Economist calls for E-day on electronic payments

6 Jul 2009

The chief economist at National Irish Bank has called on the Irish Government to set in stone an ‘E-Day’ for electronic payments – a bold move that would speed up payments to suppliers and save the Exchequer a fortune on the costs of writing cheques.

Leading economist Ronnie O’Toole warned that 78pc of the volume of payments in the Irish economy were by cheque at a time when businesses were closing due to customers failing to pay up on time. National Irish Bank is owned by Danish player Danske Bank and O’Toole says from what he has seen in Denmark, a move to e-payments would ignite the economy. “Among SMEs in Scandinavia, only one in six have cheque books and write less than six cheques a year. The advantage of electronic payment is simple – people get paid on time.”

As one of the biggest spenders in the Irish economy, O’Toole has called on the Government to target a specific ‘E-day’ when the State will start paying salaries and all suppliers electronically.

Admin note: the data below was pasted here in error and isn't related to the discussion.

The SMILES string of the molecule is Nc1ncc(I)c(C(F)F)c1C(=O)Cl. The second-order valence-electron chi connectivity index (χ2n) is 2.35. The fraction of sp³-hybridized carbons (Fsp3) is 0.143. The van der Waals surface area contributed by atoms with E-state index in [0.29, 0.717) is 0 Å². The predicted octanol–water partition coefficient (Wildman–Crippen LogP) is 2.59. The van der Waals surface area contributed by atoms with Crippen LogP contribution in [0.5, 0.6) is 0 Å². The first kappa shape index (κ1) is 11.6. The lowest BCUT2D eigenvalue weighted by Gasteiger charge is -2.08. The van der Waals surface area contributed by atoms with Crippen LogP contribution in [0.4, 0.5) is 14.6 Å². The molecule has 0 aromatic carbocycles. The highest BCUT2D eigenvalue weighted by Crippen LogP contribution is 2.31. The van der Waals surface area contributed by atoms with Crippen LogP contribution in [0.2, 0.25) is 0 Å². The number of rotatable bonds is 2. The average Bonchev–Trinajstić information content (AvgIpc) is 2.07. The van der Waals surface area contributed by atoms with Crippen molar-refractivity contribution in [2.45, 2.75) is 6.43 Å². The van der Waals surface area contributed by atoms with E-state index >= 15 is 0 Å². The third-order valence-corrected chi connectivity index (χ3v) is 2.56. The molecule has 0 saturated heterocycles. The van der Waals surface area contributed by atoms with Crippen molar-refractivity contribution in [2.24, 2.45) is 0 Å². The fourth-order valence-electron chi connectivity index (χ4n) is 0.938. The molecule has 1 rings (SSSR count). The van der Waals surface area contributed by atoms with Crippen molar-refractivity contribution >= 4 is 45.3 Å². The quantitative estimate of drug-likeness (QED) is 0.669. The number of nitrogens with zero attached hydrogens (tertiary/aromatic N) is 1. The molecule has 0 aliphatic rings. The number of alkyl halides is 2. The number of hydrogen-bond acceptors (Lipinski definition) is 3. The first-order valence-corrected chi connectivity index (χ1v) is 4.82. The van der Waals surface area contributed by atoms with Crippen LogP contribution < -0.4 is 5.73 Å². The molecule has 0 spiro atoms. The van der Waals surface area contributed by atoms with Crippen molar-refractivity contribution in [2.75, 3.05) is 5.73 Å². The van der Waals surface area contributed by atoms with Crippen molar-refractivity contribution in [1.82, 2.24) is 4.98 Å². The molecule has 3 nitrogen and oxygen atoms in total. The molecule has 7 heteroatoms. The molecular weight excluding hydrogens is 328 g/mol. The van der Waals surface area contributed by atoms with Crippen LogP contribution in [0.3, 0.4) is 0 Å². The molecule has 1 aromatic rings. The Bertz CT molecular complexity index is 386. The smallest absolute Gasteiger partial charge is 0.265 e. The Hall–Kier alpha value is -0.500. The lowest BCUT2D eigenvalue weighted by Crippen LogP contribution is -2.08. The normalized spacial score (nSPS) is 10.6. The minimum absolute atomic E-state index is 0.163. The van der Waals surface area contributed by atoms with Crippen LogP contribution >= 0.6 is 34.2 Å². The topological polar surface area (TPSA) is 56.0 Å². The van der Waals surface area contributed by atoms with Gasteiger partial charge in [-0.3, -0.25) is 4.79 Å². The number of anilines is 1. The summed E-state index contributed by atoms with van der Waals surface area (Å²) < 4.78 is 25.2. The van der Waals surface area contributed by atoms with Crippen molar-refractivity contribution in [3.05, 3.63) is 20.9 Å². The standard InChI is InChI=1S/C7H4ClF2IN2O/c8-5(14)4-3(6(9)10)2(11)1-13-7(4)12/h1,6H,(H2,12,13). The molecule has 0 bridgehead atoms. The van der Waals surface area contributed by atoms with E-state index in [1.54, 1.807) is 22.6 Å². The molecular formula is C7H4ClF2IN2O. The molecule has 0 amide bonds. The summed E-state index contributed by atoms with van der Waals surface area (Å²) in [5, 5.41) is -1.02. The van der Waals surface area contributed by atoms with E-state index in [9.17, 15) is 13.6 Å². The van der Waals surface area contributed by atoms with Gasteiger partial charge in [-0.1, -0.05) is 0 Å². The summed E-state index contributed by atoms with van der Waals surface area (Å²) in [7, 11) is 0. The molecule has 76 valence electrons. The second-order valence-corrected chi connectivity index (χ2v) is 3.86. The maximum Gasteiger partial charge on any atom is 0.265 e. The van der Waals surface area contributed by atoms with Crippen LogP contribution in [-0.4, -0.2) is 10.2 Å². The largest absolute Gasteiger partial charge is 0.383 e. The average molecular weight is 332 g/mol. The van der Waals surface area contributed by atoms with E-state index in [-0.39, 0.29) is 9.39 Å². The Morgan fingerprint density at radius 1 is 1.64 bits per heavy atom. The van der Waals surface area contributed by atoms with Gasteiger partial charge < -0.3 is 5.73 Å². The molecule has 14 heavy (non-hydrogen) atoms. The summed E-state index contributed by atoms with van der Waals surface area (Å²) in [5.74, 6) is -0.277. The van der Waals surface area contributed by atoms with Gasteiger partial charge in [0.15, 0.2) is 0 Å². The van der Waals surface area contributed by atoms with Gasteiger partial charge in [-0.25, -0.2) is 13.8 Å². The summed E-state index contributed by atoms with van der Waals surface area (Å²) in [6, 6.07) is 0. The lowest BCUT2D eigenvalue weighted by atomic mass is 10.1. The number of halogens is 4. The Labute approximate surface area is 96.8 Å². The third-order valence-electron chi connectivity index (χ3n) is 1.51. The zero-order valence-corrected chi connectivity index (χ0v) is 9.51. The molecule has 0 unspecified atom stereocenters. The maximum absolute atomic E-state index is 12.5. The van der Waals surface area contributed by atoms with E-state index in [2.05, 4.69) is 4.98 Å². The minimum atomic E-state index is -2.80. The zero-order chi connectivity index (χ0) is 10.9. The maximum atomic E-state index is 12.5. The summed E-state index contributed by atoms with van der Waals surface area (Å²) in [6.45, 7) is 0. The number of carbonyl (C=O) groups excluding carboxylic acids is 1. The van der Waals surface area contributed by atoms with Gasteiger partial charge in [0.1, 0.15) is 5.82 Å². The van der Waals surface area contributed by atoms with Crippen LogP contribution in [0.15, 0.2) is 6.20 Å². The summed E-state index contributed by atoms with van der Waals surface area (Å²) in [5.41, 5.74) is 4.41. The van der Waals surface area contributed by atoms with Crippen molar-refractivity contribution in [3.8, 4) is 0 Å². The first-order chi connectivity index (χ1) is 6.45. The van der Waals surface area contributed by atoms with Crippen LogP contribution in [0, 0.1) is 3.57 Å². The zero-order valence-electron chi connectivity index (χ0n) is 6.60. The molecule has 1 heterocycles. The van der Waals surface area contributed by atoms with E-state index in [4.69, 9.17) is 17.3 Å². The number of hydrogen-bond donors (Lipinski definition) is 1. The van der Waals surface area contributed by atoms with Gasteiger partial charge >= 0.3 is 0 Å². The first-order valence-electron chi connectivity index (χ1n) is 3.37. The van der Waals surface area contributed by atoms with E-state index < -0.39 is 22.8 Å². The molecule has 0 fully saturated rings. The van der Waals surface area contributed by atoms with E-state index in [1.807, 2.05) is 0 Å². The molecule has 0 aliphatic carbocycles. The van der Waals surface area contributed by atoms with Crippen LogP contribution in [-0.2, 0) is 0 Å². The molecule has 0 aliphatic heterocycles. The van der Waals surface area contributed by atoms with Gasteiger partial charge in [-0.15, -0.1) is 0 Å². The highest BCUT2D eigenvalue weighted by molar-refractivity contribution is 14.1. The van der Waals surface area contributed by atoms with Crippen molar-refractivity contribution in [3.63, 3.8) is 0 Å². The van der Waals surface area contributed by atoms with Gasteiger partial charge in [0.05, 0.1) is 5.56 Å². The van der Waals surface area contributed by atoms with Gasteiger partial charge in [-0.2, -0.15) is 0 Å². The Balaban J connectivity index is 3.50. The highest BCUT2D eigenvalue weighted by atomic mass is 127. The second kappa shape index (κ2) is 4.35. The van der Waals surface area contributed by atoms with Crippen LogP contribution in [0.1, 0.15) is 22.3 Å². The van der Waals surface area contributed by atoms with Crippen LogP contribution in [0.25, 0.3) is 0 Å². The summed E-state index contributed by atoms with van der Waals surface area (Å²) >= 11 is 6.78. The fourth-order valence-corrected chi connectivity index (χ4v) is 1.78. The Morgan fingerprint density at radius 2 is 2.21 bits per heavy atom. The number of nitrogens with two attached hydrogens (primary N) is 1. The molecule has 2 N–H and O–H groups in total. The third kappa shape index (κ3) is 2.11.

Such a move would save the Exchequer a fortune in terms of postage and the cost of issuing a cheque, typically between 15 and 20 cents.

He has also called on the State to make debit and credit cards a form of legal tender, which would encourage businesses to pay for goods and services on time, helping to end the vicious circle of late payments that are killing small businesses. Many firms wait typically between 60 and 75 days for payment, a lethal delay in the present economy.

He cited the UK Government where various departments and local authorities have implemented electronic payment and a rule of paying within 15 days.

“In Scandinavia, Finland and Sweden both experienced significant financial crises similar to Ireland in the 1990s,” O’Toole explained. “One of the measures that has strengthened their economies is fast e-invoicing and electronic payment. Firstly it’s cheaper to transact and often you are dealing with one person, not three. Sweden and Finland experienced their own financial crises; they learned and grew from it. They recognised the unnecessary costs of cheques and decided to break with tradition and habit.

“We need to Government to say that from 1 January 2011, for example, we will no longer be accepting any cheques and will issue payments electronically directly to bank accounts of individuals and businesses.

“Make it an E-Day and give people time to make the necessary adjustments. The reality is late payments can put firms out of business. If you think of all the hundreds of thousands of cheques issued every year and every single cheque costing up to 20 cents, the savings for the Exchequer would be substantial.”

By John Kennedy

John Kennedy is a journalist who served as editor of Silicon Republic for 17 years